On May 3, 1990, the U.S. District Court for the Eastern District of Pennsylvania entered a Stipulation and Order approving an “interim standard” negotiated by the parties for use in adjudicating pending claims until the new SSI childhood disability regulations were published. Provisions of the Stipulation and Order provided for appeal of an adverse initial “interim standard” determination to the reconsideration level only. The Stipulation and Order also provided for automatic review of all cases denied under the interim standard upon publication of the new childhood disability regulations.
On February 11, 1991, following a series of meetings with childhood disability experts, the Secretary published his new SSI childhood disability regulations in the Federal Register as a final rule with an opportunity for public comment following publication. The Secretary subsequently extended the normal 60-day public comment period to July 8, 1991. The Secretary may, if he deems appropriate, revise the new regulations in response to public comment.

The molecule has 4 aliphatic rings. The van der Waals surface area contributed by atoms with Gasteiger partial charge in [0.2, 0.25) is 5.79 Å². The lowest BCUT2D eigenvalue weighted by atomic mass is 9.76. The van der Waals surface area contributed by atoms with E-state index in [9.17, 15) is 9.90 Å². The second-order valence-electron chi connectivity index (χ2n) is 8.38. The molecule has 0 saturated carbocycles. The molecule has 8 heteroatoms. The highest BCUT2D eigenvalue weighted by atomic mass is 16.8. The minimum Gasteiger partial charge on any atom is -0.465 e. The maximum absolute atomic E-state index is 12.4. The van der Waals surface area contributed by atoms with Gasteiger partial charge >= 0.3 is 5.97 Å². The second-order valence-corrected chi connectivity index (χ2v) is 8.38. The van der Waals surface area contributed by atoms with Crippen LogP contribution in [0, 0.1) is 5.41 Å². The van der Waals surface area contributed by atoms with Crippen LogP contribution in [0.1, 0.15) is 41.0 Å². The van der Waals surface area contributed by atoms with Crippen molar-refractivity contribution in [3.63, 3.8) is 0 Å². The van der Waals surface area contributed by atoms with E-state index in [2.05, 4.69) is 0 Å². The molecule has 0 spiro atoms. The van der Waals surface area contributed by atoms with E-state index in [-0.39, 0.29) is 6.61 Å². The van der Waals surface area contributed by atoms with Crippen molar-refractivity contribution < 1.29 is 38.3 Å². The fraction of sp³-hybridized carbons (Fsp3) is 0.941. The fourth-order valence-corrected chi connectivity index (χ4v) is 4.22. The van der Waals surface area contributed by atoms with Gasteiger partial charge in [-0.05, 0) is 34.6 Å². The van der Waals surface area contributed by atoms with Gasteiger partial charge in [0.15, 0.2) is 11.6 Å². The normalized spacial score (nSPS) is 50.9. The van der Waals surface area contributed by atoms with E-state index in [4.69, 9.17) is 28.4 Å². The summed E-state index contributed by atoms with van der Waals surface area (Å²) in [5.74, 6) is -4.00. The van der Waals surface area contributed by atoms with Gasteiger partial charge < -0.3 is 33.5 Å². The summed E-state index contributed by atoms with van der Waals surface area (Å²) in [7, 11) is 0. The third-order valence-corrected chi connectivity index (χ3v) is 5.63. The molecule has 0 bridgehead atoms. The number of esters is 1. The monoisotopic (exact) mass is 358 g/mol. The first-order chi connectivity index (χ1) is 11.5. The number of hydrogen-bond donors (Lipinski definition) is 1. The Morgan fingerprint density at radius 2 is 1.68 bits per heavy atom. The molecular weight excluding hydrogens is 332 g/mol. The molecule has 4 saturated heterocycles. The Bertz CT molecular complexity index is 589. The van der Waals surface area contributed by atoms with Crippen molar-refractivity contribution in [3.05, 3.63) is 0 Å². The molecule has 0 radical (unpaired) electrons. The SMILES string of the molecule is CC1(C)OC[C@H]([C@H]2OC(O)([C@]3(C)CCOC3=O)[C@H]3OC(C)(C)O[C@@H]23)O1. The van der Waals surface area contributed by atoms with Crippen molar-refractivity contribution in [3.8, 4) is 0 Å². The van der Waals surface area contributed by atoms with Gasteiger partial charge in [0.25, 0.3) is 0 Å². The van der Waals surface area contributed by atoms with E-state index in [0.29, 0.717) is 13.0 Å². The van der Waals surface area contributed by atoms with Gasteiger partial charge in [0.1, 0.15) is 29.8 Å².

On March 14, 1991, the U.S. District Court for the Eastern District of Pennsylvania entered a second Stipulation and Order, also negotiated by the parties, setting the terms for implementation of class relief (Attachment 1). The March 14, 1991 Stipulation and Order directed the Secretary to make all good faith efforts to publish any necessary revision to the new regulations within fourteen months of the close of the public comment period.
III. Guiding Principles